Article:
That's not what I want. In my case closed is NullBooleanField used as a filter for issue list. None means that both open and closed issues should be returned. I need to distinguish between None and False.

comment:4 Changed 5 years ago by Simon Charette

I know it might feel a bit hackish but I think you get work around this limitation by using the default_if_none filter.

{% if closed|default_if_none:'None' == 'None' %}
  None
{% else %}{% if closed %}
  True
{% else %}
  False
{% endif %}{% endif %}

comment:5 Changed 5 years ago by Luke Plant

Description: modified (diff)
Needs documentation: unset
Summary: Invalid '==' expression silently ignored leading to invalid resultAllow 'True', 'False' and 'None' to resolve to corresponding Python objects
Triage Stage: UnreviewedDesign decision needed
Type: BugNew feature
UI/UX: unset

Your initial example only did a comparison to True, and didn't mention any comparison to None. I am not a mind reader!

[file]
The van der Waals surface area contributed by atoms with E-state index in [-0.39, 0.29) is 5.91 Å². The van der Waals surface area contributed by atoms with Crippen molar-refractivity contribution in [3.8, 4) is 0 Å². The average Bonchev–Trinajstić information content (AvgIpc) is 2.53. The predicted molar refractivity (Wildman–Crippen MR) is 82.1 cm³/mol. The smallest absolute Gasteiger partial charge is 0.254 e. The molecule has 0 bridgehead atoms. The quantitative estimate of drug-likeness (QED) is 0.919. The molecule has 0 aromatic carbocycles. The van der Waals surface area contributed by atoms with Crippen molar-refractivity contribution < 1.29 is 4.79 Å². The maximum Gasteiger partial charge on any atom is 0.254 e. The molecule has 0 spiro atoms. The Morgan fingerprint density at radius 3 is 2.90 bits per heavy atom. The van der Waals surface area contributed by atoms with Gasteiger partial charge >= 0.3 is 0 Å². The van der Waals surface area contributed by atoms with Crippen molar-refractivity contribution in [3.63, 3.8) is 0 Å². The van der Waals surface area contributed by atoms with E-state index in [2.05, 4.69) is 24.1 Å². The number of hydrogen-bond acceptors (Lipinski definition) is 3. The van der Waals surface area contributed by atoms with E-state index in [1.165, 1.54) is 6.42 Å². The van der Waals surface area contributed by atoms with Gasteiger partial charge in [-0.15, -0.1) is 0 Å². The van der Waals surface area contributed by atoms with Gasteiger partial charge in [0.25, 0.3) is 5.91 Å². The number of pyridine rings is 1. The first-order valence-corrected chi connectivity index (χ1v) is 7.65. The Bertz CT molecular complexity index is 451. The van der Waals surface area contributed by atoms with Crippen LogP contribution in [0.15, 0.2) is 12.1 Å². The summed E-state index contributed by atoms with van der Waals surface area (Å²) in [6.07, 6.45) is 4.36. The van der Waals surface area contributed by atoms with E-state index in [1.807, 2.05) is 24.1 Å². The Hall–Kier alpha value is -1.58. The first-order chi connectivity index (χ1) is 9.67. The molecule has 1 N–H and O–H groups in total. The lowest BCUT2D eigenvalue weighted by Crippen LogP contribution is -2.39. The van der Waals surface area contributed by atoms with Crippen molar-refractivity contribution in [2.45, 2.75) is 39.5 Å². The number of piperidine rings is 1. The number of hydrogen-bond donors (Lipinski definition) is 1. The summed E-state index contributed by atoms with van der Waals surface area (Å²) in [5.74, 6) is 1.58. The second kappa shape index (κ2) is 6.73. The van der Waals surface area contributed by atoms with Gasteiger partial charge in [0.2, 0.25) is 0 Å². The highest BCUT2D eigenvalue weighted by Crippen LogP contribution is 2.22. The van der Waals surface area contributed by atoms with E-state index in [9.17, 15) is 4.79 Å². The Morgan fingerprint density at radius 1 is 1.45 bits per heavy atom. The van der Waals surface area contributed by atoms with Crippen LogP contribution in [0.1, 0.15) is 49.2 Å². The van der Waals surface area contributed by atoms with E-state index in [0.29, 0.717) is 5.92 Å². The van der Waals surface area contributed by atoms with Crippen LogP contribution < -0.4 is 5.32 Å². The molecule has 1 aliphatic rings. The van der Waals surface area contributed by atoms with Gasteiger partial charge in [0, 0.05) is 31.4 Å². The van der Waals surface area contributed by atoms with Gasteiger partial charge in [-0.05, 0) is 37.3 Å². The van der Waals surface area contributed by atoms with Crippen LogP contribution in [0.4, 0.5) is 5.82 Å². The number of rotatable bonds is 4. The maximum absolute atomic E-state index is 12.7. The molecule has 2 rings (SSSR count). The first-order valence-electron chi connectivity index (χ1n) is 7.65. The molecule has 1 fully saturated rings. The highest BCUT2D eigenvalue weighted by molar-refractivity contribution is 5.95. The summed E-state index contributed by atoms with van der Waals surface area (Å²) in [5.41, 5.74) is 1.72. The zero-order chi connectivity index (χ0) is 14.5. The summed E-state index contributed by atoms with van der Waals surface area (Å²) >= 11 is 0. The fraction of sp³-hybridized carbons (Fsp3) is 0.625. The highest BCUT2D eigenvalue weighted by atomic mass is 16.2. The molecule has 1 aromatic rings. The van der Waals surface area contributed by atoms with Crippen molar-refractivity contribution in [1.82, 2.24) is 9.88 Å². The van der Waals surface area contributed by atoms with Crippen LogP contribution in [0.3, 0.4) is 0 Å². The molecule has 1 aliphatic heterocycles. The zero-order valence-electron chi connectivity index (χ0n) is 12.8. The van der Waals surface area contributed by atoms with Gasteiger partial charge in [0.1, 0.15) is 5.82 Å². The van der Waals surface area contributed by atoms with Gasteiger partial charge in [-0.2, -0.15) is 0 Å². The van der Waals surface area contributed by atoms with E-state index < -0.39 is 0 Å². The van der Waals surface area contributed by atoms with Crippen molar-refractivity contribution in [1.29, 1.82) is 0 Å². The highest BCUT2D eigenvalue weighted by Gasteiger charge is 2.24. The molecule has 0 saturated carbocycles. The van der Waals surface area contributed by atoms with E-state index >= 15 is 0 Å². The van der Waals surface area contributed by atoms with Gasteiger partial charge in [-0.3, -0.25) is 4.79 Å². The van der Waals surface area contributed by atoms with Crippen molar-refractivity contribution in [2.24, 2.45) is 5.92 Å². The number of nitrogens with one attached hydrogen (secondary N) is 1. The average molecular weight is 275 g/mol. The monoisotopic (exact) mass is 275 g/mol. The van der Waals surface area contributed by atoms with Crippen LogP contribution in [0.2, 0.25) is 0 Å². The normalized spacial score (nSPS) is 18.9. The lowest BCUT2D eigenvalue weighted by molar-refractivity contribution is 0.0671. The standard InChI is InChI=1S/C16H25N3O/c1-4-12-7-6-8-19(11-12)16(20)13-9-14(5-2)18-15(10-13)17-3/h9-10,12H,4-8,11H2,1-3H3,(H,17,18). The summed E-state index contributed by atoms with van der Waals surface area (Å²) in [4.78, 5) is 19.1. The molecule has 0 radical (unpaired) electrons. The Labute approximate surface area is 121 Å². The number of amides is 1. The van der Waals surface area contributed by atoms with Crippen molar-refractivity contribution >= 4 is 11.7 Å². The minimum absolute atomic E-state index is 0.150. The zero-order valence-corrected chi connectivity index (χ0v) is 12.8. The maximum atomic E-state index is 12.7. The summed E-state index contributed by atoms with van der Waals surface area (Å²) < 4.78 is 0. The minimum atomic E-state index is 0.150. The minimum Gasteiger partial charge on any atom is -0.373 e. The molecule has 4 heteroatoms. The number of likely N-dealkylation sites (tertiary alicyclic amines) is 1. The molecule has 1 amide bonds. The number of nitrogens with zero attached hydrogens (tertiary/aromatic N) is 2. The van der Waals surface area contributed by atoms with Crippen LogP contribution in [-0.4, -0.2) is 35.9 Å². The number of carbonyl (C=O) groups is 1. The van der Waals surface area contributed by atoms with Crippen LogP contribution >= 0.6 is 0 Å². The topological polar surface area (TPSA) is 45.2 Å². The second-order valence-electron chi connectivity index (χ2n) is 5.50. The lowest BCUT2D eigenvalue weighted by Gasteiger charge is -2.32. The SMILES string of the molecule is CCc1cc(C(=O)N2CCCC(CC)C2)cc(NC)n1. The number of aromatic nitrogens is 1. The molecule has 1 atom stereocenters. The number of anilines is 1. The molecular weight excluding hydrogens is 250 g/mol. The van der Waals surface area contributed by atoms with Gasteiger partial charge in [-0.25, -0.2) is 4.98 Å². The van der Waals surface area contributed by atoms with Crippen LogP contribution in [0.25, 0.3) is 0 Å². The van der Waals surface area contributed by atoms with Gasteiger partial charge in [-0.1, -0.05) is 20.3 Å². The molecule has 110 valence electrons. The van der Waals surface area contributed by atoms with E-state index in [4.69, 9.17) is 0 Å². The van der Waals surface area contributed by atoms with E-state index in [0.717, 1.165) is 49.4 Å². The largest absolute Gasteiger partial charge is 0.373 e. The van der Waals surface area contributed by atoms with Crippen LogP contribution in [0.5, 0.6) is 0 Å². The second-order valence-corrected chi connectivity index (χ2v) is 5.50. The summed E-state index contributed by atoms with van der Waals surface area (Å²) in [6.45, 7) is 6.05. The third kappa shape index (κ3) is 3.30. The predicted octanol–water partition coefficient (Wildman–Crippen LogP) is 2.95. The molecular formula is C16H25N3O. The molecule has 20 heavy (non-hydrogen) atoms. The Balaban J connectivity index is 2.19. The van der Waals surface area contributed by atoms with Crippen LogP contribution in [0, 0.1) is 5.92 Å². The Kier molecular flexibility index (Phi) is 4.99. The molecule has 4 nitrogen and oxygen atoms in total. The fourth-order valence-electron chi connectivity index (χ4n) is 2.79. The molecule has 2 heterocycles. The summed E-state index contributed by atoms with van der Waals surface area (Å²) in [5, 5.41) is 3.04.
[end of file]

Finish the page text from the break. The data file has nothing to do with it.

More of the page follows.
The ticket has now changed in scope to the feature addition "Allow 'True', 'False' and 'None' to resolve to corresponding Python objects".

I can see why this would be useful, but I'm not entirely convinced, given that we've survived without these for a long time. Therefore marking DDN.

comment:6 Changed 5 years ago by Luke Plant

The other thing to add is that comparison to 'None' does work (by accident, really). If you write:

{% if closed == None %}
  None
{% else %}{% if closed %}
  True
{% else %}
  False
{% endif %}{% endif %}

then you get the behaviour you want.

comment:7 in reply to:  5 Changed 5 years ago by anatoly techtonik <techtonik@…>

Replying to lukeplant:

Your initial example only did a comparison to True, and didn't mention any comparison to None. I am not a mind reader!